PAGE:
Not all good ideas get the recognition they deserve, especially when they go against long-held notions. These ten people knew something important and tried to share it with the world, only to be silenced by other parties that either didn’t believe them or had their own personal interests.
A lot of them suffered professionally due to their outspoken natures. In some extreme cases, they were even suffered physically from the results of their speaking up. And some didn’t live long enough to feel the vindication of being proven correct.
10 The Spy Who Warned The FBI About Pearl Harbor
Dusan “Dusko” Popov was a Serbian double agent during World War II who worked for both MI6 and the Abwehr. He was known for his drinking, gambling, and womanizing, an attitude which helped inspire the character of James Bond. In fact, it was this reputation that led to the FBI mistrusting Popov when he tried to warn them about Pearl Harbor.
In 1941, the spy traveled to the United States under the pretense of establishing a network for the Abwehr. He contacted the FBI and told them, among other things, to expect an attack on Pearl Harbor within the year.
Popov had two pieces of evidence to back up his claim. One was a communique from a German attache to Tokyo which requested all available information on the successful attack by the HMS Illustrious on the Italian fleet in Taranto. The implication was that the Japanese were planning a similar strike. The other was a German questionnaire on US and Canadian air forces that Popov was supposed to find answers for on behalf of Japan. A third of the questions pertained to the defenses of Pearl Harbor.
Popov’s information never made it to the White House or the US military. Some, including Popov, believed this was because FBI chief J. Edgar Hoover disliked and distrusted him. Afterward, Hoover spearheaded a cover-up of the incident which lasted until 1972, when British intelligence declassified the documents.
9 The Scientist Who Campaigned Against Lead Contamination
Clair Cameron Patterson was an American geochemist who, alongside George Tilton, developed uranium-lead dating, which allowed him to calculate the age of the Earth much more accurately than any previous method. During his studies, he also realized that humans were poisoning the environment and themselves with lead. He led a lifetime campaign against lead contamination, particularly as an additive to gasoline in the form of tetraethyllead (TEL).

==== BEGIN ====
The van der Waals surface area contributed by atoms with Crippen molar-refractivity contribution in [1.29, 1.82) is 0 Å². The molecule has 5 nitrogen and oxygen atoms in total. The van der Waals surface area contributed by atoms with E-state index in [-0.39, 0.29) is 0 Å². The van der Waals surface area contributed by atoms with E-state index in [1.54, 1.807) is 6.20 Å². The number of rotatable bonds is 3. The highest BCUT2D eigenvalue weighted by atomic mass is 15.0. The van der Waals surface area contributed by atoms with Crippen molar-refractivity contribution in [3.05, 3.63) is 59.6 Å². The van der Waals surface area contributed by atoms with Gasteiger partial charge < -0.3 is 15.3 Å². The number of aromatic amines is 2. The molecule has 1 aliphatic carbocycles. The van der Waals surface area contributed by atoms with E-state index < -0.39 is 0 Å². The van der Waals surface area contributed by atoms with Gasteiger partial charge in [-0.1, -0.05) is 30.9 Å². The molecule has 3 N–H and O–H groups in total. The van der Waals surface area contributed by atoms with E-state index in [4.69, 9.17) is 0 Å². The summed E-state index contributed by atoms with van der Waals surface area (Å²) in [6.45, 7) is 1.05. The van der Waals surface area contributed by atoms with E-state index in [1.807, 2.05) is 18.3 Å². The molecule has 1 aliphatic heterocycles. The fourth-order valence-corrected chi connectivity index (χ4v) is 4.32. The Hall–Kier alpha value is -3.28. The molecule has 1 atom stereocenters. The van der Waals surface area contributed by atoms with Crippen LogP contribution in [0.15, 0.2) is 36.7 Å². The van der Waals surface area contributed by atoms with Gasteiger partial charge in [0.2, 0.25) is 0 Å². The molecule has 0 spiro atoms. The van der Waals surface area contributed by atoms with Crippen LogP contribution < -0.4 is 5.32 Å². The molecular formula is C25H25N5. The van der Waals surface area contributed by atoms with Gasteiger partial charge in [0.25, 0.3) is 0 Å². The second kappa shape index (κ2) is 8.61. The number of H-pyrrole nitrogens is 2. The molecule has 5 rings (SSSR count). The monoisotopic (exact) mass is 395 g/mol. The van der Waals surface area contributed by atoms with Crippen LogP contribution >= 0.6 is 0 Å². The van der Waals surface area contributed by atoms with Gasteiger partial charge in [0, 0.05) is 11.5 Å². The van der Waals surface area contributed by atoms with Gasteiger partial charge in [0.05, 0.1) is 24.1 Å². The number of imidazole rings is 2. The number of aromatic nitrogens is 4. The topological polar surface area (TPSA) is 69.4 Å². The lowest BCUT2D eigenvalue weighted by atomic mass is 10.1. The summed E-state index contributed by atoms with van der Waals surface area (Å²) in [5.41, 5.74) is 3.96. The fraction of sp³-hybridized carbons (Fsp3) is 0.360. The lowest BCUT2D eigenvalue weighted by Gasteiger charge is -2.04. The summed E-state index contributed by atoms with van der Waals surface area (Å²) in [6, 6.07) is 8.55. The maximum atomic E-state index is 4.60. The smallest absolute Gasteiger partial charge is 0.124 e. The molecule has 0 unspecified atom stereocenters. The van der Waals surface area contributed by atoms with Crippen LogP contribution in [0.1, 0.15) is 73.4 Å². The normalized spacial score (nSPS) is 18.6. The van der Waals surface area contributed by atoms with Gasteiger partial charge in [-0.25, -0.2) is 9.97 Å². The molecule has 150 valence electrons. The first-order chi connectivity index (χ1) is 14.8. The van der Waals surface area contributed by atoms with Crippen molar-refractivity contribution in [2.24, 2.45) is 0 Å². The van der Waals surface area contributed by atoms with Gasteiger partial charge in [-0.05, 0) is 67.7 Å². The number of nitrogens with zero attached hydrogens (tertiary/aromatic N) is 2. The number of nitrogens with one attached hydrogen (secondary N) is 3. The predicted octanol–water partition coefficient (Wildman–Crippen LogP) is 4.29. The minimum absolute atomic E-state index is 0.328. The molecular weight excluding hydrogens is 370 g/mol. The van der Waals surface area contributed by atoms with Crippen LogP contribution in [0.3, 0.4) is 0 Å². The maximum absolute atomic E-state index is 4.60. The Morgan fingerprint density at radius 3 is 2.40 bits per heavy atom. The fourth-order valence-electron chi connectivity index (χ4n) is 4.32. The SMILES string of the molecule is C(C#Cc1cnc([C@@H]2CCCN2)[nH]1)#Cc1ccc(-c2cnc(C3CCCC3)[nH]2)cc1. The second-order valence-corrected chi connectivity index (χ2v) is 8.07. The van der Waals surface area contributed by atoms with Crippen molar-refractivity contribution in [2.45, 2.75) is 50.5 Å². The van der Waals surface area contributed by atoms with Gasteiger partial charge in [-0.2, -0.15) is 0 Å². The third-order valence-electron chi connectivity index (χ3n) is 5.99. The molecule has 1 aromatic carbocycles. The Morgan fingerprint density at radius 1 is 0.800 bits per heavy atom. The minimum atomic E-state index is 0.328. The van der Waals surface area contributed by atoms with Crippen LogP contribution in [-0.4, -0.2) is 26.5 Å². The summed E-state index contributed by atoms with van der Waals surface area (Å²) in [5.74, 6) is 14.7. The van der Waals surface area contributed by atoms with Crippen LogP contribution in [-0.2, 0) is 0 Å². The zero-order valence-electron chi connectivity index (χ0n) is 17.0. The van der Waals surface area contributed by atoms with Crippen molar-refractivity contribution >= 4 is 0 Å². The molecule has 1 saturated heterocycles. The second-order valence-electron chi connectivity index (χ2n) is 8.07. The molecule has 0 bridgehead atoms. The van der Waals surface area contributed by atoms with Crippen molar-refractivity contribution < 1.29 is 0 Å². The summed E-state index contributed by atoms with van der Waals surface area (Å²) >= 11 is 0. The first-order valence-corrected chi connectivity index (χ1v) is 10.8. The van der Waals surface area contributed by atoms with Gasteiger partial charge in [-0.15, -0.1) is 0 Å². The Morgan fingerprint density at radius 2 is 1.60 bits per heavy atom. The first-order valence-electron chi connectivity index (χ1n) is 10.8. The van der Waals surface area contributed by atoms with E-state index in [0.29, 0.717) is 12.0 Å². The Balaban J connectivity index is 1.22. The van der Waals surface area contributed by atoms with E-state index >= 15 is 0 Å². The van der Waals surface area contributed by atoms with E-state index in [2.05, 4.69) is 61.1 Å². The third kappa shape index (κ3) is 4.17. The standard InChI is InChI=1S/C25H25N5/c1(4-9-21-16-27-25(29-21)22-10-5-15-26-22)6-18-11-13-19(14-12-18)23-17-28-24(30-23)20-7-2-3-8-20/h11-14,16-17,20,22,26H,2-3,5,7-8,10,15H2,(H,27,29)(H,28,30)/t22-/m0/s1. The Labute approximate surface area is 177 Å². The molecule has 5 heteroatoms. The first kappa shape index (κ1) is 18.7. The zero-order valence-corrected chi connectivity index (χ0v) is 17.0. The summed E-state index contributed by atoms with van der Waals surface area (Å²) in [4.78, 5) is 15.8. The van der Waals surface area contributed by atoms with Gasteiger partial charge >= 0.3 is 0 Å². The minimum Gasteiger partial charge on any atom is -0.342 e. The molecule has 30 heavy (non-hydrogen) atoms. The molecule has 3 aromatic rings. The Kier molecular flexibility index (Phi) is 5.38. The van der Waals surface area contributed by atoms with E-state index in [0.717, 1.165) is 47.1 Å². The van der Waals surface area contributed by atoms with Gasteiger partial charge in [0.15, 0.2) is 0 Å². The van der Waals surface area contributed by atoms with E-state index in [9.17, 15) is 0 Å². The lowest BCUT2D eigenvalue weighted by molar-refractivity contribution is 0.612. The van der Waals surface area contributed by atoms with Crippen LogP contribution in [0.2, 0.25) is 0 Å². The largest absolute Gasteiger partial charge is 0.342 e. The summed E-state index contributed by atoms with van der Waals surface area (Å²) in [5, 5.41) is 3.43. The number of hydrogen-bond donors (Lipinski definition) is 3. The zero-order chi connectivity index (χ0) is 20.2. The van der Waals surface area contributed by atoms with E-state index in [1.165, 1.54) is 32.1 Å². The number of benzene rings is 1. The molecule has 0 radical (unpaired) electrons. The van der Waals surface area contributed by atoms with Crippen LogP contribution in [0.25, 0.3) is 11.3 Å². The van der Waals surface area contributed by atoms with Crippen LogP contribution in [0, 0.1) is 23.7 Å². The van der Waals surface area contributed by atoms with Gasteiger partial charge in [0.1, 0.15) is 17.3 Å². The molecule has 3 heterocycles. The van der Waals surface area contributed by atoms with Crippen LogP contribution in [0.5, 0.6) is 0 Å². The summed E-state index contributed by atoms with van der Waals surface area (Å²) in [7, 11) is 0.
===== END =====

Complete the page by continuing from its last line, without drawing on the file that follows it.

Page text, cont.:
Patterson’s main opposition was Robert Kehoe, a toxicologist who was the number-one scientific advocate for TEL. He was also employed by the Ethyl Corporation as a medical advisor and operated a lab founded by Ethyl, DuPont, and General Motors. Despite his clearly biased position, Kehoe successfully promoted the safety of TEL during the late 1920s, even convincing the surgeon general.
Patterson eventually saw his goals accomplished. In the early 1970s, he showed that modern Americans had lead levels between 700 and 1,200 times higher than 1,600-year-old Peruvian skeletons.
TEL was initially phased out and then banned altogether. However, this was the result of almost three decades of campaigning, time during which he was ostracized by many within the scientific community. Patterson was called a “zealot” who was guilty of “rabble rousing.” His criticism of the gasoline industry cost him important contracts and positions.
8 The Cyclist Who Knew Lance Armstrong Cheated
Before Lance Armstrong’s fall from grace in 2012, he was seen as one of the most inspirational athletes in history. Some people, however, were never taken in by him. Racer Greg LeMond first raised concerns regarding Armstrong in 2001 and became a pariah of the cycling world for over a decade.
LeMond initially criticized Armstrong for his association with Michele Ferrari, an Italian physician who practiced blood doping. He kept silent for several years afterward. Following Armstrong’s miraculous comeback in 2004, LeMond admitted that he was threatened to keep quiet on the matter. He had a line of bicycles licensed and sold by Trek Bicycles, which also happened to be one of Armstrong’s main sponsors.
LeMond described the period after his first accusation as “12 years of hell.” He faced a number of lawsuits. In 2008, Trek dropped his brand of LeMond Bicycles because his personal attacks and public comments “hurt the LeMond brand and the Trek brand.” He became persona non grata among cyclists. At a ceremony celebrating Tour de France champions, he was asked to sit and watch from the bleachers even though he’d won the event three times.
LeMond’s life got back on track after Armstrong was exposed and stripped of his titles. His line of bicycles was revived in 2014, and LeMond was, once again, the only American to win the Tour de France.
7 The Accountant Who Spotted The Largest Ponzi Scheme
In 1999, Harry Markopolos was a portfolio manager with Boston-based trading firm Rampart Investment Management. Some of his higher-ups heard of a hedge fund manager who was delivering impressive returns on all the businesses that invested with him. They asked Markopolos to look into his technique and see if he could develop a product to replicate his success. That hedge fund manager was Bernie Madoff, and he was running the largest Ponzi scheme in history.